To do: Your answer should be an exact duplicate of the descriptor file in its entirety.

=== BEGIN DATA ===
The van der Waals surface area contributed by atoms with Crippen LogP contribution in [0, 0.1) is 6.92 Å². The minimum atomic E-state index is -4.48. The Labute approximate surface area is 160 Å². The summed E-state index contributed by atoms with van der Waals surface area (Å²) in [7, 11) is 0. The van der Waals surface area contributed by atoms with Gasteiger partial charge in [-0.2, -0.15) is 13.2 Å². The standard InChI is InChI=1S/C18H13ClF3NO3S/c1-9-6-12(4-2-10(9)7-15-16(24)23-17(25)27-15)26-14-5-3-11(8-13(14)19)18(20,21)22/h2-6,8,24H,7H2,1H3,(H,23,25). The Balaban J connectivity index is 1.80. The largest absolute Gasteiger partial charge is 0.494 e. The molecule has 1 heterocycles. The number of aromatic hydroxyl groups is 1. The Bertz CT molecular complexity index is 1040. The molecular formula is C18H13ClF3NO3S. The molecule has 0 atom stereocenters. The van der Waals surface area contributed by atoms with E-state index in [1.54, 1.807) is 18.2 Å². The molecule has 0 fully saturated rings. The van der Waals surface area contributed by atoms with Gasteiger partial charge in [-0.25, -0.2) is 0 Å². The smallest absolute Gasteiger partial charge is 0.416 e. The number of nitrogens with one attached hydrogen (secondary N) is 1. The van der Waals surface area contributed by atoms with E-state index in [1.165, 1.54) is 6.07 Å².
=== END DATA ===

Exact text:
The van der Waals surface area contributed by atoms with Crippen LogP contribution in [0, 0.1) is 6.92 Å². The minimum atomic E-state index is -4.48. The Labute approximate surface area is 160 Å². The summed E-state index contributed by atoms with van der Waals surface area (Å²) in [7, 11) is 0. The van der Waals surface area contributed by atoms with Gasteiger partial charge in [-0.2, -0.15) is 13.2 Å². The standard InChI is InChI=1S/C18H13ClF3NO3S/c1-9-6-12(4-2-10(9)7-15-16(24)23-17(25)27-15)26-14-5-3-11(8-13(14)19)18(20,21)22/h2-6,8,24H,7H2,1H3,(H,23,25). The Balaban J connectivity index is 1.80. The largest absolute Gasteiger partial charge is 0.494 e. The molecule has 1 heterocycles. The number of aromatic hydroxyl groups is 1. The Bertz CT molecular complexity index is 1040. The molecular formula is C18H13ClF3NO3S. The molecule has 0 atom stereocenters. The van der Waals surface area contributed by atoms with E-state index in [1.54, 1.807) is 18.2 Å². The molecule has 0 fully saturated rings. The van der Waals surface area contributed by atoms with Gasteiger partial charge in [-0.25, -0.2) is 0 Å². The smallest absolute Gasteiger partial charge is 0.416 e. The number of nitrogens with one attached hydrogen (secondary N) is 1. The van der Waals surface area contributed by atoms with E-state index in [1.165, 1.54) is 6.07 Å².